Attorneys for Officer Darren Wilson revealed to reporters on Wednesday what their client was doing in the months after he fatally shot an unarmed black teenager while on duty.
Darren Wilson was cutting his grass ten days after the Aug. 9 shooting of Michael Brown when he learned that his home address was circulating online. Leaving his lawn half-mowed, he quickly packed some bags and went into hiding. To avoid discovery, he changed locations multiple times before settling at an undisclosed “quote-unquote permanent location,” his attorneys told the Washington Post.
Wilson’s first move was to the home of a relative that didn’t share his last name. However, members of the press had discovered his new location by nightfall, and he fled to the home of his attorney, Greg Kloeppel, where he remained for about a week.
Wilson refrained from going out in public very often, but occasionally did so while wearing some kind of a disguise. His attorneys said he preferred dark movie theaters. “He cross-dressed a lot,” one of the lawyers jokingly told the Post.
“You’re always looking, wondering if someone recognized you, if someone’s following you,” Wilson explained during an interview that aired Wednesday on Good Morning America. “I take precautions wherever I go. From where you sit at a restaurant to where you drive. Everything runs through your head.”
“I did have a beard for a little while,” he added. “It was uncomfortable.”
In the weeks following the shooting, Wilson hoped to return to the police force. It’s clear now, his attorneys said, that he will never return to his old career. “It took some time for him to realize that wasn’t exactly going to be what happened,” Wilson attorney Danielle Thompson told the Post.
“Do you realize,” attorney James Towey said he told Wilson, “your first call [back on the job] will be to a blind alley where you’re executed?”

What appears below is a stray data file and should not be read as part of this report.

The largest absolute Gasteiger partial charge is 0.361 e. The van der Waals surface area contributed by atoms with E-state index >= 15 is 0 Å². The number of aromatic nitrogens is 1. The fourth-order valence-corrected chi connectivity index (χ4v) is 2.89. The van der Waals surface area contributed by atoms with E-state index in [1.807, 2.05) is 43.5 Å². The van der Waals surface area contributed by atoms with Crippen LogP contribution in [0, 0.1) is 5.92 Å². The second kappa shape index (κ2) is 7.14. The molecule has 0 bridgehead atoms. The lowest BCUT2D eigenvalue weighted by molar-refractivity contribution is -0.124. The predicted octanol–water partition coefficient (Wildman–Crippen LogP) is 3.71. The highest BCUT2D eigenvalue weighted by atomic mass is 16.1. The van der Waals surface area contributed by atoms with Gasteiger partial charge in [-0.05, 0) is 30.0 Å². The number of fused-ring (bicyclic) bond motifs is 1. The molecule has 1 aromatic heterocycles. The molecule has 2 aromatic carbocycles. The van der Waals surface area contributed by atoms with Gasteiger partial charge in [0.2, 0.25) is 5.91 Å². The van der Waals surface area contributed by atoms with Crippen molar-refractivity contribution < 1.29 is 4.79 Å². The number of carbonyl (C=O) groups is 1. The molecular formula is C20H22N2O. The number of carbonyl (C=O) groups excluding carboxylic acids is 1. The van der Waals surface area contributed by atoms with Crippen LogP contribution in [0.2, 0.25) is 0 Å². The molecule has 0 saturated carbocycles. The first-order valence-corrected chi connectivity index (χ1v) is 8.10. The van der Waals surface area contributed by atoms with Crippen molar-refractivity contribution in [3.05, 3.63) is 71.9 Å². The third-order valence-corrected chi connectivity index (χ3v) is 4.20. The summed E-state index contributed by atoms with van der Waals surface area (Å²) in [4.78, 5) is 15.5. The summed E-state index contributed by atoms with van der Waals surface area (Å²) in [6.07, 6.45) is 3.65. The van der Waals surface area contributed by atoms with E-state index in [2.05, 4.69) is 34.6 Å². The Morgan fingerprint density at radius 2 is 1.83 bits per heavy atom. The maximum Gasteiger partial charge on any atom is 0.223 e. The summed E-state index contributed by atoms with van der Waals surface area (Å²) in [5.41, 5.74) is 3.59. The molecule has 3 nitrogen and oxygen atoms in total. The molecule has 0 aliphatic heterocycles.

“Do you realize your first call [back on the job] will be to a blind alley where you’re executed?”
Department officials have yet to disclose whether or not Wilson will be allowed to resume his duties, but it’s likely an untenable prospect given his notoriety and the heightened distrust of the police among Ferguson residents. There is also, of course, the risk to Wilson himself.
Addressing claims that Wilson’s version of events on ABC appeared too rehearsed, attorney Danielle Thompson responded that her client’s story hadn’t changed since the shooting. “He could probably tell it in his sleep if he had to,” she said.
Towey contrasted Wilson’s actions after the shooting with those of George Zimmerman, a neighborhood watch coordinator who fatally shot Trayvon Martin, an unarmed 17-year-old high-school student, in Feb. 2012.
Zimmerman, he said, “is an idiot, Darren was not. Any criminal defense lawyer that has half a brain says, ‘Shut up, don’t say a word.’ ”
Wilson’s attorneys told the Post that the officer will not be apologizing to the family of the teenager he killed.
“Even if he gave the most heartfelt apology,” the attorneys said, “they’d still not like it.”
Wilson learned on Monday that a St. Louis County grand jury had declined to indict him in the shooting death of Brown. The incident is still being investigated at the federal level by outgoing U.S. Attorney General Eric Holder, who will decide whether or net Wilson violated Brown’s civil rights. Many expect the Brown family to also pursue a civil lawsuit against Wilson.
H/T Washington Post | Illustration by Fernando Alfonso III